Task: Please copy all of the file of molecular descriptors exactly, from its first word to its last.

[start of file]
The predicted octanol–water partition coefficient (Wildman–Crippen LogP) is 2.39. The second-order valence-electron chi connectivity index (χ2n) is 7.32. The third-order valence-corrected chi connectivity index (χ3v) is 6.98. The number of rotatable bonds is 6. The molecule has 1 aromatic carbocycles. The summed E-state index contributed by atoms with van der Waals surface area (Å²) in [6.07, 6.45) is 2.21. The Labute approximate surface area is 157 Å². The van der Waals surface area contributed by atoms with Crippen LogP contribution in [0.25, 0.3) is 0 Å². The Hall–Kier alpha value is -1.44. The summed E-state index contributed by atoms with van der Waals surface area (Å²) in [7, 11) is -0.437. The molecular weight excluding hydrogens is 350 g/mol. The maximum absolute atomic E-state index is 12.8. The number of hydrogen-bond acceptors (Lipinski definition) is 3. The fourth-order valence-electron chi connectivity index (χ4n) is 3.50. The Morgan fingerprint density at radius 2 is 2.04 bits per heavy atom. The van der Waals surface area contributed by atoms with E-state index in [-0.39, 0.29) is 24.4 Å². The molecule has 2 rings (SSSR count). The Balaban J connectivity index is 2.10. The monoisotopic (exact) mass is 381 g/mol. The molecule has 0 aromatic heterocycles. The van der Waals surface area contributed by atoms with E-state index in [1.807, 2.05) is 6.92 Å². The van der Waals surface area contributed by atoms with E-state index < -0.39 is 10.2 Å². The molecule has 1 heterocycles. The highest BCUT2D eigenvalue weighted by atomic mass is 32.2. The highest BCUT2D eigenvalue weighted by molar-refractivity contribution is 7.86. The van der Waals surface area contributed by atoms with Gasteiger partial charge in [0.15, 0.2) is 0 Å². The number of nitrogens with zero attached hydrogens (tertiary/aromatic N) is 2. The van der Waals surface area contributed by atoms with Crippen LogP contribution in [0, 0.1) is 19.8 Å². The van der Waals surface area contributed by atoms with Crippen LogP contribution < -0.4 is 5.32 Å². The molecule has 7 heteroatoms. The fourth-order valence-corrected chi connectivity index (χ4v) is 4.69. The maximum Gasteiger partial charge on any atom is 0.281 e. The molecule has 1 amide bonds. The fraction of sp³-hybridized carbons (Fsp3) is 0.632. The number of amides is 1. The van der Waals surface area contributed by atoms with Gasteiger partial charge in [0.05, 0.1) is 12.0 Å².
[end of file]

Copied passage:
The predicted octanol–water partition coefficient (Wildman–Crippen LogP) is 2.39. The second-order valence-electron chi connectivity index (χ2n) is 7.32. The third-order valence-corrected chi connectivity index (χ3v) is 6.98. The number of rotatable bonds is 6. The molecule has 1 aromatic carbocycles. The summed E-state index contributed by atoms with van der Waals surface area (Å²) in [6.07, 6.45) is 2.21. The Labute approximate surface area is 157 Å². The van der Waals surface area contributed by atoms with Crippen LogP contribution in [0.25, 0.3) is 0 Å². The Hall–Kier alpha value is -1.44. The summed E-state index contributed by atoms with van der Waals surface area (Å²) in [7, 11) is -0.437. The molecular weight excluding hydrogens is 350 g/mol. The maximum absolute atomic E-state index is 12.8. The number of hydrogen-bond acceptors (Lipinski definition) is 3. The fourth-order valence-electron chi connectivity index (χ4n) is 3.50. The Morgan fingerprint density at radius 2 is 2.04 bits per heavy atom. The van der Waals surface area contributed by atoms with E-state index in [-0.39, 0.29) is 24.4 Å². The molecule has 2 rings (SSSR count). The Balaban J connectivity index is 2.10. The monoisotopic (exact) mass is 381 g/mol. The molecule has 0 aromatic heterocycles. The van der Waals surface area contributed by atoms with E-state index in [1.807, 2.05) is 6.92 Å². The van der Waals surface area contributed by atoms with E-state index < -0.39 is 10.2 Å². The molecule has 1 heterocycles. The highest BCUT2D eigenvalue weighted by atomic mass is 32.2. The highest BCUT2D eigenvalue weighted by molar-refractivity contribution is 7.86. The van der Waals surface area contributed by atoms with Gasteiger partial charge in [0.15, 0.2) is 0 Å². The number of nitrogens with zero attached hydrogens (tertiary/aromatic N) is 2. The van der Waals surface area contributed by atoms with Crippen LogP contribution in [0, 0.1) is 19.8 Å². The van der Waals surface area contributed by atoms with Crippen LogP contribution < -0.4 is 5.32 Å². The molecule has 7 heteroatoms. The fourth-order valence-corrected chi connectivity index (χ4v) is 4.69. The maximum Gasteiger partial charge on any atom is 0.281 e. The molecule has 1 amide bonds. The fraction of sp³-hybridized carbons (Fsp3) is 0.632. The number of amides is 1. The van der Waals surface area contributed by atoms with Gasteiger partial charge in [0.05, 0.1) is 12.0 Å².